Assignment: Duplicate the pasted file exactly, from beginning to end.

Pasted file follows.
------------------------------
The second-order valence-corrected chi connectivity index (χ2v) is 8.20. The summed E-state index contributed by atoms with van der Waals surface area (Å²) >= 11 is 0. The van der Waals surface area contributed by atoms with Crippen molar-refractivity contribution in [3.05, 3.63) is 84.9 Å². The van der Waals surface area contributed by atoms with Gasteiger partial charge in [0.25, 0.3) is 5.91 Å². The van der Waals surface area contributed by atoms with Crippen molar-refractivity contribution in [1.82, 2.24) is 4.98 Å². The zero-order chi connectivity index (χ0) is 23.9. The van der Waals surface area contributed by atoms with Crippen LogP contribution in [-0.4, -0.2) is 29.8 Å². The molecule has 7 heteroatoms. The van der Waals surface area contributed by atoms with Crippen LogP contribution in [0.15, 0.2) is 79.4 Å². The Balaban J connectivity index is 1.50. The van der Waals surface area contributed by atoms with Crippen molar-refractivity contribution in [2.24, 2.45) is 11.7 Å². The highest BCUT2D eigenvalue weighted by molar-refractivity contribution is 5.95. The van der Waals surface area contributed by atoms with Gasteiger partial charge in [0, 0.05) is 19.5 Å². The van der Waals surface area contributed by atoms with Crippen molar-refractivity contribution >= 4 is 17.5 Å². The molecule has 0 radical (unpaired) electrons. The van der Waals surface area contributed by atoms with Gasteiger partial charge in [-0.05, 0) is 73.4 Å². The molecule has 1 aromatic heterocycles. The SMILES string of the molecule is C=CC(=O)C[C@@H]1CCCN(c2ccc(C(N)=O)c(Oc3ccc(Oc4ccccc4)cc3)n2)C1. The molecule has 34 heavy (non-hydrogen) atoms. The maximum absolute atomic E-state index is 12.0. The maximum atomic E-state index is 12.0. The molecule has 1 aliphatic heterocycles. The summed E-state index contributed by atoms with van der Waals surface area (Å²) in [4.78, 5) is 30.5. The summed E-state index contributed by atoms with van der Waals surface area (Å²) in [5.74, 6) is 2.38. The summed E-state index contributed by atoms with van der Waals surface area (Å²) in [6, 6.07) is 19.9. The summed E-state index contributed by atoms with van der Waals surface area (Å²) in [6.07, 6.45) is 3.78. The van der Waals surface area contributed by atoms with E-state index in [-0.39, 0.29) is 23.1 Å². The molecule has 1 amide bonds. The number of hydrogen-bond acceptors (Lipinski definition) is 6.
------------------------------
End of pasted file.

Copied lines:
The second-order valence-corrected chi connectivity index (χ2v) is 8.20. The summed E-state index contributed by atoms with van der Waals surface area (Å²) >= 11 is 0. The van der Waals surface area contributed by atoms with Crippen molar-refractivity contribution in [3.05, 3.63) is 84.9 Å². The van der Waals surface area contributed by atoms with Gasteiger partial charge in [0.25, 0.3) is 5.91 Å². The van der Waals surface area contributed by atoms with Crippen molar-refractivity contribution in [1.82, 2.24) is 4.98 Å². The zero-order chi connectivity index (χ0) is 23.9. The van der Waals surface area contributed by atoms with Crippen LogP contribution in [-0.4, -0.2) is 29.8 Å². The molecule has 7 heteroatoms. The van der Waals surface area contributed by atoms with Crippen LogP contribution in [0.15, 0.2) is 79.4 Å². The Balaban J connectivity index is 1.50. The van der Waals surface area contributed by atoms with Crippen molar-refractivity contribution in [2.24, 2.45) is 11.7 Å². The highest BCUT2D eigenvalue weighted by molar-refractivity contribution is 5.95. The van der Waals surface area contributed by atoms with Gasteiger partial charge in [0, 0.05) is 19.5 Å². The van der Waals surface area contributed by atoms with Crippen molar-refractivity contribution >= 4 is 17.5 Å². The molecule has 0 radical (unpaired) electrons. The van der Waals surface area contributed by atoms with Gasteiger partial charge in [-0.05, 0) is 73.4 Å². The molecule has 1 aromatic heterocycles. The SMILES string of the molecule is C=CC(=O)C[C@@H]1CCCN(c2ccc(C(N)=O)c(Oc3ccc(Oc4ccccc4)cc3)n2)C1. The molecule has 34 heavy (non-hydrogen) atoms. The maximum absolute atomic E-state index is 12.0. The maximum atomic E-state index is 12.0. The molecule has 1 aliphatic heterocycles. The summed E-state index contributed by atoms with van der Waals surface area (Å²) in [4.78, 5) is 30.5. The summed E-state index contributed by atoms with van der Waals surface area (Å²) in [5.74, 6) is 2.38. The summed E-state index contributed by atoms with van der Waals surface area (Å²) in [6, 6.07) is 19.9. The summed E-state index contributed by atoms with van der Waals surface area (Å²) in [6.07, 6.45) is 3.78. The van der Waals surface area contributed by atoms with E-state index in [-0.39, 0.29) is 23.1 Å². The molecule has 1 amide bonds. The number of hydrogen-bond acceptors (Lipinski definition) is 6.